Are there any news on this or is there a action available to have this functionality?
If GitHub Actions is going to compete with GitLab and Jenkins and everyone else, it needs this feature. It’s extremely helpful for certain types of workflows.
This is a really useful feature for approving changes to infrastructure pipelines, canary deployments and more.
Hey all! It’s been a while, but as we’re doing our Actions AMA, we were going over the board and found this discussion languishing.
This functionality has launched!!
Check it out:
Manual triggers are great, but they’re only half of what this discussion is about. Many of us are still looking for manual approvals within workflows. Environments accomplish this (in a roundabout and somewhat confusing way), but they’re limited to specific repositories. For example, they’re not available to private repositories on a Pro plan.
Environments look like they could be a good solution. I have the same problem as a few others have reported in that they aren’t available for private repos in any of the orgs that I belong to. It would be nice to see this available to plans other than Enterprise.
I don’t know why no one’s mentioned this, but the original post is about manual triggering, which has been part of github actions for a long time now, and building a new workflow file will even add this for you by default:
# This is a basic workflow to help you get started with Actions name: CI # Controls when the action will run. on: # Triggers the workflow on push or pull request events # but only for the master branch push: branches: [ master ] pull_request: branches: [ master ] # Allows you to run this workflow manually from the Actions tab workflow_dispatch: [...]
So: just add
workflow_dispatch: to your yml file and you’re done, you can now run this action whenever you want by manually triggering it the “actions” section of your repo.
It can also can take a fair number of yml “arguments”, but none are required if you just want the ability to manually trigger a run.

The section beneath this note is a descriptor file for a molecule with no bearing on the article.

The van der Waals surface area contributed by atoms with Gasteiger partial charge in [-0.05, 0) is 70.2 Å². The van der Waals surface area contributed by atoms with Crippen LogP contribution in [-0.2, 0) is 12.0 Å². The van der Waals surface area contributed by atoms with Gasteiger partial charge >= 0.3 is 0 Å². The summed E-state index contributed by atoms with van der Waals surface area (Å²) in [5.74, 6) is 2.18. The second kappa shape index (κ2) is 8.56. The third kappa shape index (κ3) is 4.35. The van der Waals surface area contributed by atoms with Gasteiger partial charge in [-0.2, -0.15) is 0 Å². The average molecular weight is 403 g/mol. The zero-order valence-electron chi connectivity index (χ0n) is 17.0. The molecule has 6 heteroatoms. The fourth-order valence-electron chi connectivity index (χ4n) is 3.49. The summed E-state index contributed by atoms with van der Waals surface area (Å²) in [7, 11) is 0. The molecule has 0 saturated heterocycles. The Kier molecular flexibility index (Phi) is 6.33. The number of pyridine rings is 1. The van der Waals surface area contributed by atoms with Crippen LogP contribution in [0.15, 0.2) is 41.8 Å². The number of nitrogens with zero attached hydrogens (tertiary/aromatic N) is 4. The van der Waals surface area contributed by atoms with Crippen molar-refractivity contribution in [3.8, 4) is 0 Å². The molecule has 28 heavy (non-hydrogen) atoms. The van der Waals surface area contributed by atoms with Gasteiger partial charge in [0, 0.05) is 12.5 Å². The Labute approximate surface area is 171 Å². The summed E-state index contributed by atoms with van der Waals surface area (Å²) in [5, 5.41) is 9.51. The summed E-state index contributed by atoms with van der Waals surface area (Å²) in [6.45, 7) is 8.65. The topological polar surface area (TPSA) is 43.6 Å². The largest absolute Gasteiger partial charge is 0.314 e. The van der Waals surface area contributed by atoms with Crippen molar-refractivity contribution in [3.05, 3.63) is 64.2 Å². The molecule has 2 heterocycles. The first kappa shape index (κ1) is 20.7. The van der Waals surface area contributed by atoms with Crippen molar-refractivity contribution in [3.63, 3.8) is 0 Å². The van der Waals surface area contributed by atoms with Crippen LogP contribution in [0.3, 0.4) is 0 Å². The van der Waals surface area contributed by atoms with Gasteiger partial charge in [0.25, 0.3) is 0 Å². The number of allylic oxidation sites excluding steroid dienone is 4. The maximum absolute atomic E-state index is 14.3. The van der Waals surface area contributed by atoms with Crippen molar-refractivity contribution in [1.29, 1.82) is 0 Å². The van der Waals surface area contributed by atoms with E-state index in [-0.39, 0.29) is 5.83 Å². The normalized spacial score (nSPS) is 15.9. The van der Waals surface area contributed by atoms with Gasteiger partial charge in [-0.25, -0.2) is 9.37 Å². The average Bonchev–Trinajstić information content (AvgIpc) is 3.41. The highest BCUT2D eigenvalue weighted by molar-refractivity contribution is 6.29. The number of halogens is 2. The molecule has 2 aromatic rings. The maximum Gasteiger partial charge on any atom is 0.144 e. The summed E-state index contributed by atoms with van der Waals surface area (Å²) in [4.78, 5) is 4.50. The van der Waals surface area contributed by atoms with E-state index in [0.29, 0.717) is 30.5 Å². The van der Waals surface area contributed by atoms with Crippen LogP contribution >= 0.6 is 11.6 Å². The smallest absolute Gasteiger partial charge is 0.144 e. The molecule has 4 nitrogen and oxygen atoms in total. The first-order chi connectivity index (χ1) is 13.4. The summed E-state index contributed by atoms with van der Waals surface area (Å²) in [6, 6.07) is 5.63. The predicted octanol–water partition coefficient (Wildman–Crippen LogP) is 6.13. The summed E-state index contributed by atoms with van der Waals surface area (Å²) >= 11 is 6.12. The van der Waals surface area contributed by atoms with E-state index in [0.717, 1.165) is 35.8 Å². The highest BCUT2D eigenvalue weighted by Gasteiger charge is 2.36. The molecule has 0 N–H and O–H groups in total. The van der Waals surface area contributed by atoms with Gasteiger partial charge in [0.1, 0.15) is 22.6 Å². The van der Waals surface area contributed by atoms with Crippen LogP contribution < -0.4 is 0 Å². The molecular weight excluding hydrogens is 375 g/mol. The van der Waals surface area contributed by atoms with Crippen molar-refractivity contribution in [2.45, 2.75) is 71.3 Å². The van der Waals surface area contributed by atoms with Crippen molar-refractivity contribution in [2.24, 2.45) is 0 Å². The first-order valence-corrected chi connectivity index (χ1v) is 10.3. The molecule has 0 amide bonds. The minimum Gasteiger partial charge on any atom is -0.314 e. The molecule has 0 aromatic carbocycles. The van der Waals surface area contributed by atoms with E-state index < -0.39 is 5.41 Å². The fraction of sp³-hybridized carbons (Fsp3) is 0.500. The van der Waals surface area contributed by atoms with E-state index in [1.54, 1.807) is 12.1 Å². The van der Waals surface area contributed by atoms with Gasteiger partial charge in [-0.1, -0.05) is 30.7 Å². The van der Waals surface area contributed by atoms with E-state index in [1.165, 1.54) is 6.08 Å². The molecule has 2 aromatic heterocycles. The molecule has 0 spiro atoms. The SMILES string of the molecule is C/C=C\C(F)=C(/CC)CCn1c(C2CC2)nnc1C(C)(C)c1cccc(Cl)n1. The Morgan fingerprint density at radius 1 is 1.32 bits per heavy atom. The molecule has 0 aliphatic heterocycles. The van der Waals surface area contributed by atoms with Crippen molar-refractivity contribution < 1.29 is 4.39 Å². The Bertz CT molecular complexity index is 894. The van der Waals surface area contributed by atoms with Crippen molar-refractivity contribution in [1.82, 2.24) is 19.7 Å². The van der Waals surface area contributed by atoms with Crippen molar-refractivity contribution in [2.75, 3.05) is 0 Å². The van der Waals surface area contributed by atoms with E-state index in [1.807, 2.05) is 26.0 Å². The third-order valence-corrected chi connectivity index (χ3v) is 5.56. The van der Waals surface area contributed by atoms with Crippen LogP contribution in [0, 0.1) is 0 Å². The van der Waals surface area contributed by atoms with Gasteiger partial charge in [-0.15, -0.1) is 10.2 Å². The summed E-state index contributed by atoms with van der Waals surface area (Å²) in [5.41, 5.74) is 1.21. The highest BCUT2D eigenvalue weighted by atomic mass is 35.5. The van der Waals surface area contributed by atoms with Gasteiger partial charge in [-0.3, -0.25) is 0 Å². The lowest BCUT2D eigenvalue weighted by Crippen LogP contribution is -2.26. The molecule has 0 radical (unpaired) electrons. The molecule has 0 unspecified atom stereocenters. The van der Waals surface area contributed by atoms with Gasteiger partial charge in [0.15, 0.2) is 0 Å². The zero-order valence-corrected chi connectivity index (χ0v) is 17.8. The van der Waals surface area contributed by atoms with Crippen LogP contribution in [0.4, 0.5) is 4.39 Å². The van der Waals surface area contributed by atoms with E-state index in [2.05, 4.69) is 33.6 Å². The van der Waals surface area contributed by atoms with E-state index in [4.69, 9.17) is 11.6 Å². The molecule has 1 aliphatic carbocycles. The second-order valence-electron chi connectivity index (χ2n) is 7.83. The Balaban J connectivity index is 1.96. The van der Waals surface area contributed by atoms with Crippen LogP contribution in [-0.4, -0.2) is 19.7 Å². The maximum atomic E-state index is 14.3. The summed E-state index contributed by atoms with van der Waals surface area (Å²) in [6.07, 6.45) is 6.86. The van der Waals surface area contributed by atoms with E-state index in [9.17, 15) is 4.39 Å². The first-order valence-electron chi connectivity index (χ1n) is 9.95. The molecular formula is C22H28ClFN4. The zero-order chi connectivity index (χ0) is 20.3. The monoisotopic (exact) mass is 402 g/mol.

Similary, manual approval has been part of the PR review process since PR reviews and branch protection was added, so the features originally request most definitely already work. Everyone else just seem to have tacked their own additional feature request on top: remember that if your feature request is similar, but not the same, you definitely want a separate post instead. Especially because that way others can find it and comment on it because it’s identical to what they would like to see.
That’s for manually running the entire workflow. What folks are looking for is to be able to manually trigger a STEP within the workflow. For example, on git tag you auto deploy to env1, within that workflow there are two other steps but are not automatically run. As a user, you would then click on that step and choose “run” and that would trigger the step to deploy to env2, and then same thing for env3 etc.
No. Scroll back up to the very first post, which is a feature request for manually triggering a workflow execution. To quote:
Feature Request: GitHub Actions Manual Trigger / Approvals
As far as I can tell, there is no way to manually trigger a workflow execution. If there is, how is it done?
If not, I would like to request an additional event trigger called “manual” that would allow one to arbitrarily trigger an exeuction from the Actions UI within GitHub.
That is entirely possible, and has been for a while, and the issue as posted got resolved ever since.
If you have different wants: file a new feature request. Although running a single step within a workflow, without any of the other steps around it, is pretty meaningless. That step will depend on every step before it, and you’d need too run all of those, too. And if it doesn’t, then there’s nothing stopping you from creating a .yml file for that step so it is a workflow that you can trigger like any other, because that step is not just “a step”, it’s a full action in and of itself, even if it’s also a useful step inside a larger workflow.
You could use different jobs (with
needs dependencies) for this and then use environment approvals to guard their execution.
Any update from GitHub on having this officially supported and integrated into the UI like GitLab has?